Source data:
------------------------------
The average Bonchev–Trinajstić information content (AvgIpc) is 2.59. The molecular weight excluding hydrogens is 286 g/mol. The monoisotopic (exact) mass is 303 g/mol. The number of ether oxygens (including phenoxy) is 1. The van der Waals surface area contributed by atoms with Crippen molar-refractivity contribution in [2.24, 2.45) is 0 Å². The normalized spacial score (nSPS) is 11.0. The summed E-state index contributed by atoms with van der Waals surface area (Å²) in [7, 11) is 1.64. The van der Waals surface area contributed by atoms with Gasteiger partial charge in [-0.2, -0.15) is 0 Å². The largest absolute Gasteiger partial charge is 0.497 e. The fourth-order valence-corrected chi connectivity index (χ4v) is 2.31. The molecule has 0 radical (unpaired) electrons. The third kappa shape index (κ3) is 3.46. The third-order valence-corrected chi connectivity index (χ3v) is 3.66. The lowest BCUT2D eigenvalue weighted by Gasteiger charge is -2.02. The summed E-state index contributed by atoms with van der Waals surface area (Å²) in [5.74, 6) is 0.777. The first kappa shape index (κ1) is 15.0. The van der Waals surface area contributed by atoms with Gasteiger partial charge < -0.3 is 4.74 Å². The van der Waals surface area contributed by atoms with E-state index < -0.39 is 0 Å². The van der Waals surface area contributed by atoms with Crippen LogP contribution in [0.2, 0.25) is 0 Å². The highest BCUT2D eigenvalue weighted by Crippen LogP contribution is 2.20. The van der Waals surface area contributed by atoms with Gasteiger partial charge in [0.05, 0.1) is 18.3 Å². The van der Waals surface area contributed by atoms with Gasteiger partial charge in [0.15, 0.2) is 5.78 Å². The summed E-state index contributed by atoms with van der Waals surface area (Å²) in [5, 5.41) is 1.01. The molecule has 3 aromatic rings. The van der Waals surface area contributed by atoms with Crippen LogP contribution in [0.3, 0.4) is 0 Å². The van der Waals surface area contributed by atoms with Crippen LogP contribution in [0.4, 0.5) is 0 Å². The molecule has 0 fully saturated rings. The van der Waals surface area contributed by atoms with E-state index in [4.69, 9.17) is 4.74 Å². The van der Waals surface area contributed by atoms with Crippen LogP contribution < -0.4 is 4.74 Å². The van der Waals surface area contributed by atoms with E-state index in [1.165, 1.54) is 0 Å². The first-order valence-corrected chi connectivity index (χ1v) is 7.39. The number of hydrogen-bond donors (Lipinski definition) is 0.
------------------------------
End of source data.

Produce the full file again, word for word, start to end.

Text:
The average Bonchev–Trinajstić information content (AvgIpc) is 2.59. The molecular weight excluding hydrogens is 286 g/mol. The monoisotopic (exact) mass is 303 g/mol. The number of ether oxygens (including phenoxy) is 1. The van der Waals surface area contributed by atoms with Crippen molar-refractivity contribution in [2.24, 2.45) is 0 Å². The normalized spacial score (nSPS) is 11.0. The summed E-state index contributed by atoms with van der Waals surface area (Å²) in [7, 11) is 1.64. The van der Waals surface area contributed by atoms with Gasteiger partial charge in [-0.2, -0.15) is 0 Å². The largest absolute Gasteiger partial charge is 0.497 e. The fourth-order valence-corrected chi connectivity index (χ4v) is 2.31. The molecule has 0 radical (unpaired) electrons. The third kappa shape index (κ3) is 3.46. The third-order valence-corrected chi connectivity index (χ3v) is 3.66. The lowest BCUT2D eigenvalue weighted by Gasteiger charge is -2.02. The summed E-state index contributed by atoms with van der Waals surface area (Å²) in [5.74, 6) is 0.777. The first kappa shape index (κ1) is 15.0. The van der Waals surface area contributed by atoms with Gasteiger partial charge < -0.3 is 4.74 Å². The van der Waals surface area contributed by atoms with E-state index < -0.39 is 0 Å². The van der Waals surface area contributed by atoms with Crippen LogP contribution in [0.2, 0.25) is 0 Å². The highest BCUT2D eigenvalue weighted by Crippen LogP contribution is 2.20. The van der Waals surface area contributed by atoms with Gasteiger partial charge in [0.05, 0.1) is 18.3 Å². The van der Waals surface area contributed by atoms with Gasteiger partial charge in [0.15, 0.2) is 5.78 Å². The summed E-state index contributed by atoms with van der Waals surface area (Å²) in [5, 5.41) is 1.01. The molecule has 3 aromatic rings. The van der Waals surface area contributed by atoms with Crippen LogP contribution in [0.3, 0.4) is 0 Å². The van der Waals surface area contributed by atoms with Crippen LogP contribution in [0.4, 0.5) is 0 Å². The molecule has 0 fully saturated rings. The van der Waals surface area contributed by atoms with E-state index in [4.69, 9.17) is 4.74 Å². The van der Waals surface area contributed by atoms with Crippen LogP contribution < -0.4 is 4.74 Å². The van der Waals surface area contributed by atoms with E-state index in [1.165, 1.54) is 0 Å². The first-order valence-corrected chi connectivity index (χ1v) is 7.39. The number of hydrogen-bond donors (Lipinski definition) is 0.